Publication details for Professor Chris StokesBickerdike, H.L., O'Cofaigh, C., Evans, D.J.A & Stokes, C.R. (2018). Glacial landsystems, retreat dynamics and controls on Loch Lomond Stadial (Younger Dryas) glaciation in Britain. Boreas 47(1): 202-224.
- Publication type: Journal Article
- ISSN/ISBN: 0300-9483, 1502-3885
- DOI: 10.1111/bor.12259
- Further publication details on publisher web site
- Durham Research Online (DRO) - may include full text
Author(s) from Durham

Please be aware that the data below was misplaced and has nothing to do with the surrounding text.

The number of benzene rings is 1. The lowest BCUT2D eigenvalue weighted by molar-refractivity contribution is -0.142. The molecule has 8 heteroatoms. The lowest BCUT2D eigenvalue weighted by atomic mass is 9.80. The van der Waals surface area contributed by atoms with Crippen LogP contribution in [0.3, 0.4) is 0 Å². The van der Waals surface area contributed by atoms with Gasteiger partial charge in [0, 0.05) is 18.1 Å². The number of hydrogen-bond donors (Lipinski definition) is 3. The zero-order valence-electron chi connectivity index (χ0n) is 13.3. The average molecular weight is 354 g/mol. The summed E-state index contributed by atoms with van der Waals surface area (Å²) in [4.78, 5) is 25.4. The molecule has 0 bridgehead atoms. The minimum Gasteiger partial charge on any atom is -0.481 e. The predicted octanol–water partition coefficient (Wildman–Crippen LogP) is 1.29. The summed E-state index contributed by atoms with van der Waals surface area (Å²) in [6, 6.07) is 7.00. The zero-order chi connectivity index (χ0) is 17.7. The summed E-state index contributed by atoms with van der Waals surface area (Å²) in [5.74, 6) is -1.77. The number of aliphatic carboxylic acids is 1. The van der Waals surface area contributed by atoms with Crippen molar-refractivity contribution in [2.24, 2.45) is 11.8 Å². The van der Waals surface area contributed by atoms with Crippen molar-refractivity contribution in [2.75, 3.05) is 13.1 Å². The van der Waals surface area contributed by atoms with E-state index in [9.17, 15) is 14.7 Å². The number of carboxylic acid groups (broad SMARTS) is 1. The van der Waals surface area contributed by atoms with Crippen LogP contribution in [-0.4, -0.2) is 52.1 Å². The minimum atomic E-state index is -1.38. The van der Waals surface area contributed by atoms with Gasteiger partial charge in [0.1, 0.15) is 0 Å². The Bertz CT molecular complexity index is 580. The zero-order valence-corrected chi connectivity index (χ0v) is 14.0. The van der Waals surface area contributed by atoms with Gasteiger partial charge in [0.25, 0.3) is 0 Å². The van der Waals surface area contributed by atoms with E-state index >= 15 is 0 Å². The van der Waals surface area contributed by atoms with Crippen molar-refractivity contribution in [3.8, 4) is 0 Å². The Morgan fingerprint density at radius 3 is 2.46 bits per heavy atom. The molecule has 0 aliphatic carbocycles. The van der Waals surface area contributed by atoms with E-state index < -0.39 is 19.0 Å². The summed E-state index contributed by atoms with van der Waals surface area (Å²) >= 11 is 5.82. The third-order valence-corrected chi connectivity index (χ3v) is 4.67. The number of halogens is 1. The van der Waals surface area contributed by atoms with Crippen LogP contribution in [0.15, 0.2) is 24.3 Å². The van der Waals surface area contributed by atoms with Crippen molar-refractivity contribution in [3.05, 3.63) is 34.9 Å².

Glacial geomorphology relating to the Loch Lomond Stadial (Younger Dryas) in Britain is used to construct five glacial landsystem models. These landsystems lie on a continuum of increasing ice thickness and decreasing topographic control and typify the principal styles of glaciation during the stadial. The landsystems comprise: the cirque/niche glacier landsystem, the alpine icefield landsystem, the lowland piedmont lobe landsystem, the plateau icefield landsystem and the icecap landsystem. Geomorphological features representing the icecap landsystem are present only at the centre of the West Highland Glacier Complex, which was flanked primarily by satellite alpine and plateau icefields. The cirque/niche glacier landsystem was present predominantly in areas that experienced conditions only marginally favourable for glacier development at peripheral sites. Three styles of glacier retreat are recorded by the geomorphology: active, two-phase and uninterrupted retreat. Of these, active retreat appears to be most widespread within the Loch Lomond Stadial limits. These retreat styles reflect a combination of climatic and topographic conditions, coupled with local factors influencing the preservation of landforms from which retreat dynamics can be inferred. Likewise, the distribution of landsystems was influenced by an interplay between topography and climate, with glacier formation being facilitated in locations where topographical conditions aided in the accumulation of snow. The pattern also supports the existence of previously recognized northward and eastward precipitation gradients across Britain during the stadial.